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1 - 10 of 12 results for: CEE

CEE 17SC: Water and Power in the Pacific Northwest: The Columbia River (EARTHSYS 16SC, ENERGY 12SC, POLISCI 14SC)

This seminar will explore the nature of and coupling between water and energy resources in the Pacific Northwest, using the Columbia River as our case study. We will explore the hydrologic, meteorologic, and geologic basis of water and energy resources, and the practical, social, environmental, economic, and political issues surrounding their development in the West. The Columbia River and its watershed provide a revealing prototype for examining these issues. A transnational, multi-state river with the largest residual populations of anadromous salmonids in the continental US, it provides a substantial fraction of the electrical energy produced in the Northwest (the Grand Coulee dam powerhouse on the Columbia is the largest-capacity hydropower facility in the US), it is a major bulk commodity transportation link to the interior West via its barge navigation system, it provides the water diversions supporting a large area of irrigated agriculture in Washington and Idaho, and its waters more »
This seminar will explore the nature of and coupling between water and energy resources in the Pacific Northwest, using the Columbia River as our case study. We will explore the hydrologic, meteorologic, and geologic basis of water and energy resources, and the practical, social, environmental, economic, and political issues surrounding their development in the West. The Columbia River and its watershed provide a revealing prototype for examining these issues. A transnational, multi-state river with the largest residual populations of anadromous salmonids in the continental US, it provides a substantial fraction of the electrical energy produced in the Northwest (the Grand Coulee dam powerhouse on the Columbia is the largest-capacity hydropower facility in the US), it is a major bulk commodity transportation link to the interior West via its barge navigation system, it provides the water diversions supporting a large area of irrigated agriculture in Washington and Idaho, and its watershed is home to significant sources of solar and wind energy. We will use the Columbia to study water and energy resources, and especially their coupling, in the context of rapid climate change, ecosystem impacts, economics, and public policy. We will begin with a week of classroom study and discussion on campus, preparing for the field portion of the seminar. We will then travel to the Columbia basin, spending approximately 10 days visiting a number of water and energy facilities across the watershed, e.g., solar, wind, and natural gas power plants; dams and reservoirs with their powerhouses, fish passage facilities, navigation locks, and flood-mitigation systems; an irrigation project; operation centers; and offices of regulatory agencies. We will meet with relevant policy experts and public officials, along with some of the stakeholders in the basin. Over the summer students will be responsible for assigned readings from several sources, including monographs, online materials, and recent news articles. During the trip, students will work in small groups to analyze and assess one aspect of the coupling between water and energy resources in the Northwest. The seminar will culminate in presentations on these analyses. Travel expenses during the seminar will be provided (except incidentals) by the Bill Lane Center for the American West and Sophomore College.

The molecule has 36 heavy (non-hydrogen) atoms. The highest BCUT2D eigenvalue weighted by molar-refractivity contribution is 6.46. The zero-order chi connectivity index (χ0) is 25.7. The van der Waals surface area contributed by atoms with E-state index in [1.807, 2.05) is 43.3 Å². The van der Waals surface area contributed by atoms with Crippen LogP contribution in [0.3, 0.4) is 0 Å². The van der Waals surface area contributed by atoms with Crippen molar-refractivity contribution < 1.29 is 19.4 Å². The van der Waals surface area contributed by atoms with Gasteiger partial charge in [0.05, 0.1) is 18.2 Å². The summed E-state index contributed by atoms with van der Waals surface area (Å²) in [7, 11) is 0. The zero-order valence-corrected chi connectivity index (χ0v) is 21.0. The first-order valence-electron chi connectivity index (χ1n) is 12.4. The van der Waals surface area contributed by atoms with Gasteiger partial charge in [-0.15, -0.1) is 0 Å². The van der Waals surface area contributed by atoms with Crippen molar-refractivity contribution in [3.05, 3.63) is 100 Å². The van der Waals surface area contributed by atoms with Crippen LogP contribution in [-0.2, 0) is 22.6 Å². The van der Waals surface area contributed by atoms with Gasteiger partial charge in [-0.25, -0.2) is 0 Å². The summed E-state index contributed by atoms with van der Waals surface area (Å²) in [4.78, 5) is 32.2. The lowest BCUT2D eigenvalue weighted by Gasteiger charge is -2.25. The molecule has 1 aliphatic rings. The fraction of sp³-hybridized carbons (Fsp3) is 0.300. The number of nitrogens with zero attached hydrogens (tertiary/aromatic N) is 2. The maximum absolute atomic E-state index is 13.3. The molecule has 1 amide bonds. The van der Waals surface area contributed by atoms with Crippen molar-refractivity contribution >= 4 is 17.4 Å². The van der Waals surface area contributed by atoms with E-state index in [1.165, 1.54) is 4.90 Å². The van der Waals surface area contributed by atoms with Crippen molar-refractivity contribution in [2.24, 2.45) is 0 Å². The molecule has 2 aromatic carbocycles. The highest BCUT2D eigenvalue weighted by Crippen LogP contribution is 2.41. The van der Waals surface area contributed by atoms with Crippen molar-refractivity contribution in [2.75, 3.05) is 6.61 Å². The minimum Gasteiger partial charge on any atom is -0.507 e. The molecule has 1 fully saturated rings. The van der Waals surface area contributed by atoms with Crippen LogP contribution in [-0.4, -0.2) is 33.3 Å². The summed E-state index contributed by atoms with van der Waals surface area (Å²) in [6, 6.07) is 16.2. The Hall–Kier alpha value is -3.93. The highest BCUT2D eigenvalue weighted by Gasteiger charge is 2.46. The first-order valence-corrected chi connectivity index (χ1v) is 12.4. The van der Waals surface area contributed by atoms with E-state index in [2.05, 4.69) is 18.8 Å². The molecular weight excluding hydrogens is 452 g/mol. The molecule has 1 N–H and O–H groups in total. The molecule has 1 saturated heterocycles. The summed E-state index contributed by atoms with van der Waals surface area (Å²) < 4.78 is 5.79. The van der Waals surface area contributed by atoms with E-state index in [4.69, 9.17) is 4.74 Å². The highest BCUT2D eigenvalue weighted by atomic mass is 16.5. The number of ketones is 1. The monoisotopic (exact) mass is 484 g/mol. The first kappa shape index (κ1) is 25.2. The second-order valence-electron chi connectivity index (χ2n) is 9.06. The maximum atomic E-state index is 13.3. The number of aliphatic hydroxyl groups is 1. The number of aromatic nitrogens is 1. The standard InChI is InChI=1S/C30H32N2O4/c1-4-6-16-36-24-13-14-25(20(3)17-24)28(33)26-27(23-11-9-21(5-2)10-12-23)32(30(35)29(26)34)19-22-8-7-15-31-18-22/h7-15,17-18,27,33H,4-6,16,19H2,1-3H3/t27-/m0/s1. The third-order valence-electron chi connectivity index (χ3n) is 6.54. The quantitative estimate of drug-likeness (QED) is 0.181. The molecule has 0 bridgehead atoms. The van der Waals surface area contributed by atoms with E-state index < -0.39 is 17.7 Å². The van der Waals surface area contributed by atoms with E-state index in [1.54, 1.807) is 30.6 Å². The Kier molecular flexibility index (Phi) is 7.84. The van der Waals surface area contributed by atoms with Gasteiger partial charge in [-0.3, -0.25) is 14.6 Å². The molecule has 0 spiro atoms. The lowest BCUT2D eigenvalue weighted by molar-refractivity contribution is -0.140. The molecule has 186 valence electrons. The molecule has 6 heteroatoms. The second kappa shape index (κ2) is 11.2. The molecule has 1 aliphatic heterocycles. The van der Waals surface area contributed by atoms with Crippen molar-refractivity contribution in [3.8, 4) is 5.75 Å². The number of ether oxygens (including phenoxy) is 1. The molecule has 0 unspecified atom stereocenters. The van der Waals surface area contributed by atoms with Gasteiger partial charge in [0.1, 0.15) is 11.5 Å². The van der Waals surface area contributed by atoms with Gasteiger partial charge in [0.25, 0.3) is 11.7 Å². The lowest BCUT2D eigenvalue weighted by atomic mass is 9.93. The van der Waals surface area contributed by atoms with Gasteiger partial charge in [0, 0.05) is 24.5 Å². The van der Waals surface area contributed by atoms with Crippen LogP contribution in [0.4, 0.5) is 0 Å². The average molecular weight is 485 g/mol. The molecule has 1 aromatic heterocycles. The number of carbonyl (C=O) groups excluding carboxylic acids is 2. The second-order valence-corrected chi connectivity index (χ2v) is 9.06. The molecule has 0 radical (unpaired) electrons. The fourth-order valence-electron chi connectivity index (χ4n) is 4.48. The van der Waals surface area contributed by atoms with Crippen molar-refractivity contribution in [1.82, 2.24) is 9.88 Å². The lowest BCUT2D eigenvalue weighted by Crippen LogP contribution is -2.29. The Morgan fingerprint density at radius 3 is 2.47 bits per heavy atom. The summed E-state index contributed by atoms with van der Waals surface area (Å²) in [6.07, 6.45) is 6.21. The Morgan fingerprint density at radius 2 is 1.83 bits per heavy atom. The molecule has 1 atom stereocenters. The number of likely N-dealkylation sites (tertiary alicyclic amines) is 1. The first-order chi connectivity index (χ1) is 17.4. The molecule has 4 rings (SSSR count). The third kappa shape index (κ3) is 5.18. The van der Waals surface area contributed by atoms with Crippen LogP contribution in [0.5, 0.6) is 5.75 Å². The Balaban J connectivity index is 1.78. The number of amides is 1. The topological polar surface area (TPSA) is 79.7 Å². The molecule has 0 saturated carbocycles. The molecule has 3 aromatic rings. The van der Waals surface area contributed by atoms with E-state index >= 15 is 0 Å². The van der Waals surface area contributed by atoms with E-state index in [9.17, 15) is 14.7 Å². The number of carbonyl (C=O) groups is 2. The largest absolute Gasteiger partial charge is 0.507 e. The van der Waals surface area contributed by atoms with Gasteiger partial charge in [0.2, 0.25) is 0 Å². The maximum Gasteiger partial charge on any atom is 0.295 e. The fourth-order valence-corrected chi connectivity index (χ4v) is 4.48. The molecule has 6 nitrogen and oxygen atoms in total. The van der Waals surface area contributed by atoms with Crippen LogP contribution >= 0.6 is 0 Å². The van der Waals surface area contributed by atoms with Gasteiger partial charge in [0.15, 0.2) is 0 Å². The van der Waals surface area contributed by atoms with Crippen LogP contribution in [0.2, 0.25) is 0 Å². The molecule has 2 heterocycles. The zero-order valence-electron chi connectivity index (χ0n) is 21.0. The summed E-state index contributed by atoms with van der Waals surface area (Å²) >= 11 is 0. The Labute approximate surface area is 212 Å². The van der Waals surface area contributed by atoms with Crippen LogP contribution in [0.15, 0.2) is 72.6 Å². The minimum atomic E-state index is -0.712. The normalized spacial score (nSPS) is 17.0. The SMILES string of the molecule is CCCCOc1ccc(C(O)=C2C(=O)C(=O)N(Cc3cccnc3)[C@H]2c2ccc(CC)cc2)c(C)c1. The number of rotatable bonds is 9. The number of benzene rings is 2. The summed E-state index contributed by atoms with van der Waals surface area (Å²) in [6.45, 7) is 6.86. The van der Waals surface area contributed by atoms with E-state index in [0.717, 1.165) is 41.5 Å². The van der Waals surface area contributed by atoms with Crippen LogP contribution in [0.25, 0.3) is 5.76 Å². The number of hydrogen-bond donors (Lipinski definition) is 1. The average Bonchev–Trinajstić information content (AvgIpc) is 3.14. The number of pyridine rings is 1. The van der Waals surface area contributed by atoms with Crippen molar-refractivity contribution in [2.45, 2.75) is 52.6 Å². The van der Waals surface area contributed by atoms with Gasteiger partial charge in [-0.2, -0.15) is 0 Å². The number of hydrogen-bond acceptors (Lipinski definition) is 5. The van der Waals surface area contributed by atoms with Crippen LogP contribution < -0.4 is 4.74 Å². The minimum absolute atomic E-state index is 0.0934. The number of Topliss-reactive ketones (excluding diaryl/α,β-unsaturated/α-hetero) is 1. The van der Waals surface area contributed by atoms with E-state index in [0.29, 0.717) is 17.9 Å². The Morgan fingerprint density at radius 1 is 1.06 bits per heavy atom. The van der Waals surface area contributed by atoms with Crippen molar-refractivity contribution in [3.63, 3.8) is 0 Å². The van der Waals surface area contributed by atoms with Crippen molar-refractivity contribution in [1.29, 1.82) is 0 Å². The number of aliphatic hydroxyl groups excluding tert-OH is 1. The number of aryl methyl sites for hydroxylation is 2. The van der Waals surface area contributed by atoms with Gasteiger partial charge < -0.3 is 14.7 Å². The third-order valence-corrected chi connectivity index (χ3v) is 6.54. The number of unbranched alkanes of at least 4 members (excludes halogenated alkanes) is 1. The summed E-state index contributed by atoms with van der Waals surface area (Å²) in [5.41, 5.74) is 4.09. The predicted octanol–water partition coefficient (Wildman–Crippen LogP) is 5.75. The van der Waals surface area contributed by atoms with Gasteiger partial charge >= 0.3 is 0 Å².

Terms: Sum | Units: 2 | Grading: Satisfactory/No Credit

CEE 70: Environmental Science and Technology (ENGR 90)

Introduction to environmental quality and the technical background necessary for understanding environmental issues, controlling environmental degradation, and preserving air and water quality. Material balance concepts for tracking substances in the environmental and engineering systems.
Terms: Win, Sum | Units: 3 | UG Reqs: GER:DB-EngrAppSci, WAY-AQR | Grading: Letter or Credit/No Credit
Instructors: Kopperud, R. (PI)

CEE 73: Water: An Introduction